Yes, we know Uber has no cars, but what do they really sell?

So by now everyone knows that Uber has exactly zero cars and Airbnb has zero hotel rooms. But this shouldn’t really be that surprising given it has been the playbook of the internet since like Altavista was a thing. So we can stop putting it in presentations as though it is a surprise. The web is a connection device, those who make the most useful connections win. It’s all about access, not ownership. While these two tech companies don’t own the assets they rely on, we ought remember some older examples from the ‘Connection Playbook’.

  • Apple have 800,000+ app developers they don’t pay.
  • Alibaba has 4.2 million factories they don’t own.
  • Facebook has 1.2 billion content creators.
  • Amazon sells almost every author in the world.
  • WordPress has 75 million journalists writing for them.
  • eBay doesn’t own any good it sells.

The web has always been about leveraging cognitive surplus and idle assets. Owning stuff and paying creators is so Industrial era.

Now let’s consider what people are really buying when they get an Uber: Certainty & Transparency.

Uber time to arrival

For me the thing that makes Uber valuable isn’t the nice black vomit-less cars, or the random risky strangers who drive them. It’s knowing the car will be at my house in 6 minutes. It’s far superior to whenever I order a taxi – they still to this very day have the gall to tell me they’ll send the ‘Next Available’ – which does not help me get to the airport in time. I’m also a fan of just leaving the car without having to waste like 7 seconds swiping a credit card to pay. Yes, human laziness knows no bounds. Interestingly, the key features that make it work could all have been done by the taxi industry. But heck, why would they do that in monopoly conditions?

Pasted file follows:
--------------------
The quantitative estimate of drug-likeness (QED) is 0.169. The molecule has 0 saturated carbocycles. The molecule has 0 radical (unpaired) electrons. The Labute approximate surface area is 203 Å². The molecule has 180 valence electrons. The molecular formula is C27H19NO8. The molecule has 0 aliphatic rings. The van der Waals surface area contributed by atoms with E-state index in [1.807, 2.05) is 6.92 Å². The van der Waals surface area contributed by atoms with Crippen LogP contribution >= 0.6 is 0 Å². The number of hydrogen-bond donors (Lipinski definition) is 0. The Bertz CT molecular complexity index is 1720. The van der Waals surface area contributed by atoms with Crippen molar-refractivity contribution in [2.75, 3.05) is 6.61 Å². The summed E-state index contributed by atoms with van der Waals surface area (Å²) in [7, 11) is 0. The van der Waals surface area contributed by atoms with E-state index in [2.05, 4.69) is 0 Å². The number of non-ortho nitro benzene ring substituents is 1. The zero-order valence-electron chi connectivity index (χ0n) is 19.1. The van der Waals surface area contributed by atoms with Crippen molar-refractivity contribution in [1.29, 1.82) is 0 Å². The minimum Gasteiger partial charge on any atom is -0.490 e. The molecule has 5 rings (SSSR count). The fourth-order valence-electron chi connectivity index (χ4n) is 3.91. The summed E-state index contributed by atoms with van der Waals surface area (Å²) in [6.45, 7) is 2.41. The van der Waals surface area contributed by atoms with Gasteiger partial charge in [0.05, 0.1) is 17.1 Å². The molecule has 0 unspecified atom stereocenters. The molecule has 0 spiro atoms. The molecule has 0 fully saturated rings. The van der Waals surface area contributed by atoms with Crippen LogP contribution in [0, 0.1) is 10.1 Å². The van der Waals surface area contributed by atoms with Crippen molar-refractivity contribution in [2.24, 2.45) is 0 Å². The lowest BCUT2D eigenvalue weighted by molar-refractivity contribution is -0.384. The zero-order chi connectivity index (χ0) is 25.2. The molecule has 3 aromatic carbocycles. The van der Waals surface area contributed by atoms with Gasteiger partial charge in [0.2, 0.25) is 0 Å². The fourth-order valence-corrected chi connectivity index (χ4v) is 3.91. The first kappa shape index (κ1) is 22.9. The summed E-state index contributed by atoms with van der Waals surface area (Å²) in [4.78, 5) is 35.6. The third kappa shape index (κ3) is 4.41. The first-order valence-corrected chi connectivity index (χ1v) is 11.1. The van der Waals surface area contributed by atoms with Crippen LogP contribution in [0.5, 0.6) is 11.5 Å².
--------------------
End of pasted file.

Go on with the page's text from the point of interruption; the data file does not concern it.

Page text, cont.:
As for Airbnb, I’d much rather stay in a hotel when travelling on business. Hotels are far more convenient and have a number of services that matter when travelling for work – like late night burgers and concierge. But whenever I hear someone talk about their Airbnb experience, it’s never about convenience and amenities. And it’s not always about price. Most often it is about the story of where they stayed and how authentic it was. Airbnb sell the story of accommodation. They localise the experience for strangers.

Yes, it’s quirky that many big businesses connect things rather than own them, but it’s more important we understand what their customer advantages really are.

You should totally read my book – The Great Fragmentation.